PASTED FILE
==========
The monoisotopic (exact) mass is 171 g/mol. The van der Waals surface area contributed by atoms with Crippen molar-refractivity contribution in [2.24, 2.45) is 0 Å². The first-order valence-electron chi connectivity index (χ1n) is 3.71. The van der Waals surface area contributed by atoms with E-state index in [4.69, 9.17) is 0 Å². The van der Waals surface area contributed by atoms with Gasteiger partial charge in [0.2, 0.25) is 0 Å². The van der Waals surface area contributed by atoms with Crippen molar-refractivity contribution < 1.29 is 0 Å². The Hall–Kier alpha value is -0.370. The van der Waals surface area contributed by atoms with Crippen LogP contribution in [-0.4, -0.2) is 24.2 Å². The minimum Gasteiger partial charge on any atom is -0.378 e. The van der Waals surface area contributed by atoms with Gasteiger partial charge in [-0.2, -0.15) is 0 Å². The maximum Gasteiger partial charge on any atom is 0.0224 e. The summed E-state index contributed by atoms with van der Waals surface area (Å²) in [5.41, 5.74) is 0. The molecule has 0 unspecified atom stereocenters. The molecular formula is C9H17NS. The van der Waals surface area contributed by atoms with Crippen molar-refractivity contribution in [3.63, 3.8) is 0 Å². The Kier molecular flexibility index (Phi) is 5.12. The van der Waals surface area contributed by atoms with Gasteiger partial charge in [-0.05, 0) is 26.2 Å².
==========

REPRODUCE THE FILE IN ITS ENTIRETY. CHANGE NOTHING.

The monoisotopic (exact) mass is 171 g/mol. The van der Waals surface area contributed by atoms with Crippen molar-refractivity contribution in [2.24, 2.45) is 0 Å². The first-order valence-electron chi connectivity index (χ1n) is 3.71. The van der Waals surface area contributed by atoms with E-state index in [4.69, 9.17) is 0 Å². The van der Waals surface area contributed by atoms with Gasteiger partial charge in [0.2, 0.25) is 0 Å². The van der Waals surface area contributed by atoms with Crippen molar-refractivity contribution < 1.29 is 0 Å². The Hall–Kier alpha value is -0.370. The van der Waals surface area contributed by atoms with Crippen LogP contribution in [-0.4, -0.2) is 24.2 Å². The minimum Gasteiger partial charge on any atom is -0.378 e. The van der Waals surface area contributed by atoms with Gasteiger partial charge in [-0.2, -0.15) is 0 Å². The maximum Gasteiger partial charge on any atom is 0.0224 e. The summed E-state index contributed by atoms with van der Waals surface area (Å²) in [5.41, 5.74) is 0. The molecule has 0 unspecified atom stereocenters. The molecular formula is C9H17NS. The van der Waals surface area contributed by atoms with Crippen molar-refractivity contribution in [3.63, 3.8) is 0 Å². The Kier molecular flexibility index (Phi) is 5.12. The van der Waals surface area contributed by atoms with Gasteiger partial charge in [-0.05, 0) is 26.2 Å².